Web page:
Someone recently gave me a copy of “The Ryrie Study Bible” published by Moody Press (last copyrighted in 1978). Based on the New American Standard translation (last copyrighted in 1977), this study Bible contains a “Gospel Harmony” section, a topical index, multiple maps, multiple time-lines, numerous chain-reference scriptures, a table for weights, measure and coins, a breakdown of Jesus’ parables, a schedule to read the Bible in a year, ample space for marginal notes and a footnote commentary provided by Charles Caldwell Ryrie, Th.D., Ph.D.. 591 more words
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It seems almost unbiblical to ask Christians not to study the Bible, and yet a careful reading of the text supports the request.
As a teacher of the Bible, one of my first instructions to students is to find the best study Bible they can…and then cut all of the study notes out of it so that only the biblical text remains. 830 more words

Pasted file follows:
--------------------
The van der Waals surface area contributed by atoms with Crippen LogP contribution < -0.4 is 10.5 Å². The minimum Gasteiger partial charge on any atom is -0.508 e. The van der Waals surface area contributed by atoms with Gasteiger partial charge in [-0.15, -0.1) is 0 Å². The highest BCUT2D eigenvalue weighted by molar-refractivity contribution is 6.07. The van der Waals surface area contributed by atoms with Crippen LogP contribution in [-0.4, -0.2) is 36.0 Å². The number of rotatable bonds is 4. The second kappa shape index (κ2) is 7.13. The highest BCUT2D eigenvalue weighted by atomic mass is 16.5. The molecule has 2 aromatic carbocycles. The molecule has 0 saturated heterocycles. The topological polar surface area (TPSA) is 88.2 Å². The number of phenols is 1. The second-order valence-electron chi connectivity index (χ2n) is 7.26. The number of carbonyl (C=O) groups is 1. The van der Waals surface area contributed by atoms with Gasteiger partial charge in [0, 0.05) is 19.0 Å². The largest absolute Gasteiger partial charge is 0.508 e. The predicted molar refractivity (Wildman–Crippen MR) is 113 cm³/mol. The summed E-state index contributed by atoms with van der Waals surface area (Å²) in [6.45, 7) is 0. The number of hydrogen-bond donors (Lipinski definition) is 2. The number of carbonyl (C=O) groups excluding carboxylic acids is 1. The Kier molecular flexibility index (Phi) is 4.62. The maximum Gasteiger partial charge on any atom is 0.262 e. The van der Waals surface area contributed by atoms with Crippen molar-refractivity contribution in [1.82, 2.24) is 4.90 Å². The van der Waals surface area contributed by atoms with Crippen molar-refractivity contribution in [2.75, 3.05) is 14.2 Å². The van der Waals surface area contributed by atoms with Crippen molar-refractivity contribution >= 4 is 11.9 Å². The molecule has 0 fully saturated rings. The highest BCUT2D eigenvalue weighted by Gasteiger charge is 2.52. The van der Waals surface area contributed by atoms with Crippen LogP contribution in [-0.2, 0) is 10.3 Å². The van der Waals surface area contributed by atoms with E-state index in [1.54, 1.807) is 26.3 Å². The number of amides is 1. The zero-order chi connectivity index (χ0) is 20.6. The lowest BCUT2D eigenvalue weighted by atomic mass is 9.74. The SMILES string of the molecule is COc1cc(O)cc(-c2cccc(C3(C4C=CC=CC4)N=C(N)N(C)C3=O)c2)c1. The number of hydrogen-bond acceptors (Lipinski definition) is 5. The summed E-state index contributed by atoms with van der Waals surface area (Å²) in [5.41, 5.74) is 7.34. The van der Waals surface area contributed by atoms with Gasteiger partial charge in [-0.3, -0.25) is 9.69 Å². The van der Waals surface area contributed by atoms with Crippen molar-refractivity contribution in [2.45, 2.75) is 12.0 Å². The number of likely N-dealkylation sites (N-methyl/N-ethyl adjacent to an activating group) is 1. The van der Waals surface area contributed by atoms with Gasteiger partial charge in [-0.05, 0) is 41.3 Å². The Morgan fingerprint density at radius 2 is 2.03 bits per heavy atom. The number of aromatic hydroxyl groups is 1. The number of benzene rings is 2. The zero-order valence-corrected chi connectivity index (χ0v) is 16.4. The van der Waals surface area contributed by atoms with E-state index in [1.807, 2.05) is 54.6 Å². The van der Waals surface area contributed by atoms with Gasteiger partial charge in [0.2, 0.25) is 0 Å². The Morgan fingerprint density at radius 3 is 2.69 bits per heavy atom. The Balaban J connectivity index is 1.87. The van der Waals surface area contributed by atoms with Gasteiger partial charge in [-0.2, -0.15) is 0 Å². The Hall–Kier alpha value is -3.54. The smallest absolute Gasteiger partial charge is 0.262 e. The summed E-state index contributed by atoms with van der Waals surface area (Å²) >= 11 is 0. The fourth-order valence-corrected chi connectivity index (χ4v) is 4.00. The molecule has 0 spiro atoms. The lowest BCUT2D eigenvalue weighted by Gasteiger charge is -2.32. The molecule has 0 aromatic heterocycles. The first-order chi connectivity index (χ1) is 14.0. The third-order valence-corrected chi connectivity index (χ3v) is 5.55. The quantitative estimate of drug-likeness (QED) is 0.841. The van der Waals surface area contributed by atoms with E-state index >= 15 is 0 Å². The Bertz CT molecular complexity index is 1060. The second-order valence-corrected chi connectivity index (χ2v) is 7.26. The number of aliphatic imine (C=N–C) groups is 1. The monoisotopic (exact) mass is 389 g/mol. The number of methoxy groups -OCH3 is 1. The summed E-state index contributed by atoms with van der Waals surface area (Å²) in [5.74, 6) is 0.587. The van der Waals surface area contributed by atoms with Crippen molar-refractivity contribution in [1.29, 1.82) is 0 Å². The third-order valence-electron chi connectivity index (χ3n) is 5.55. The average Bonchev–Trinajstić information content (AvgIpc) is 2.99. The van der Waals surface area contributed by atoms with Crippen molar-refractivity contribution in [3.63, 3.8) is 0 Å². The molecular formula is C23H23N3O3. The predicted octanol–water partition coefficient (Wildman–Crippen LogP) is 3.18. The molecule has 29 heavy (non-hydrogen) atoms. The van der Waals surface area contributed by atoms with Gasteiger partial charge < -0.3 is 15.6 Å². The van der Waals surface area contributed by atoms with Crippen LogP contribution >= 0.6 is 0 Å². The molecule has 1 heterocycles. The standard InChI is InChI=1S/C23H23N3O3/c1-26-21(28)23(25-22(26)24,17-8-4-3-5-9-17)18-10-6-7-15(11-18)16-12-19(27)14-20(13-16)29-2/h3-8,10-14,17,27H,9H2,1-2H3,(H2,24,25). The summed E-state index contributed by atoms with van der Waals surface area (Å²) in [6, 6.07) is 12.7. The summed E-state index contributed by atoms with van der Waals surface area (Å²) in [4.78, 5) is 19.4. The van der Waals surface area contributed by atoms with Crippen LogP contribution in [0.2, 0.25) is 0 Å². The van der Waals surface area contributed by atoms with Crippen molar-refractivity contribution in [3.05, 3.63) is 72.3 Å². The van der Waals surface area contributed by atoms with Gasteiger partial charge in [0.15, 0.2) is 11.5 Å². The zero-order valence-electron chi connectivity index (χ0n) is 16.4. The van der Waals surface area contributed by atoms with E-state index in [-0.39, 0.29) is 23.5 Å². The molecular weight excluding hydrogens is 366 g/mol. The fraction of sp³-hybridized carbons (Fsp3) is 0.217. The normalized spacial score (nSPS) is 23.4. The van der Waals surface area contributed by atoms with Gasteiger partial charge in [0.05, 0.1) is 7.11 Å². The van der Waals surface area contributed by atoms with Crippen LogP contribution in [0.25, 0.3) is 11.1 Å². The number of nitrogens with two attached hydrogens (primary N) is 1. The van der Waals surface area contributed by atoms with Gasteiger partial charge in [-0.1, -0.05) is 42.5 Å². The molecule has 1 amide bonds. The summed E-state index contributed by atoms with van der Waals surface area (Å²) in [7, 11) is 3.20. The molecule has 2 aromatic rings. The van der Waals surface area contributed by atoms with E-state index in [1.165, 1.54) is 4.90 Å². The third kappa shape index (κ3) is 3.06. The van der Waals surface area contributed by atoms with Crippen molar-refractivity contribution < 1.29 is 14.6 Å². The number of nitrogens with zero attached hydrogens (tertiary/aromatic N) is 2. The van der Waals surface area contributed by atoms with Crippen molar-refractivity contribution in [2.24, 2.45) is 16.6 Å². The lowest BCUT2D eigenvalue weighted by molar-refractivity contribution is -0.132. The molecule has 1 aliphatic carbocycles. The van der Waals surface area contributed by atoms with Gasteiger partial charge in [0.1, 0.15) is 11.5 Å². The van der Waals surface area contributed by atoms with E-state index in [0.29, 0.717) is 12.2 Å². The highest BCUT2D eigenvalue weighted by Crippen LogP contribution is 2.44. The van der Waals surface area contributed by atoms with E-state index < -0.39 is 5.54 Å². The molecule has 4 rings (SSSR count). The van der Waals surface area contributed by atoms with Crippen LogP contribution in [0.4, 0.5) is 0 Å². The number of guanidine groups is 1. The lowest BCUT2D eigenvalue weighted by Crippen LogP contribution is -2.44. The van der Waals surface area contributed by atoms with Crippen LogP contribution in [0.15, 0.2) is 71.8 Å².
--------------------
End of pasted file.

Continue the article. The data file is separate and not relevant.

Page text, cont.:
In several denominations for several years, I had the blessing of leading Bible study groups with Christians from diverse backgrounds. Depending on the hosting church, we followed Catholic, Protestant, Evangelical, or interdenominational study guides, usually on a particular book of the Bible, but sometimes on a biblical topic such as prayer, healing, or the Holy Spirit. 597 more words
Often times in my conversations with individuals across the broad spectrum of Christianity I get asked the question, “what are some of the ways I can better study the Bible?” Well, at face value this seems to be a very simple question that should elicit a simple answer, right? 805 more words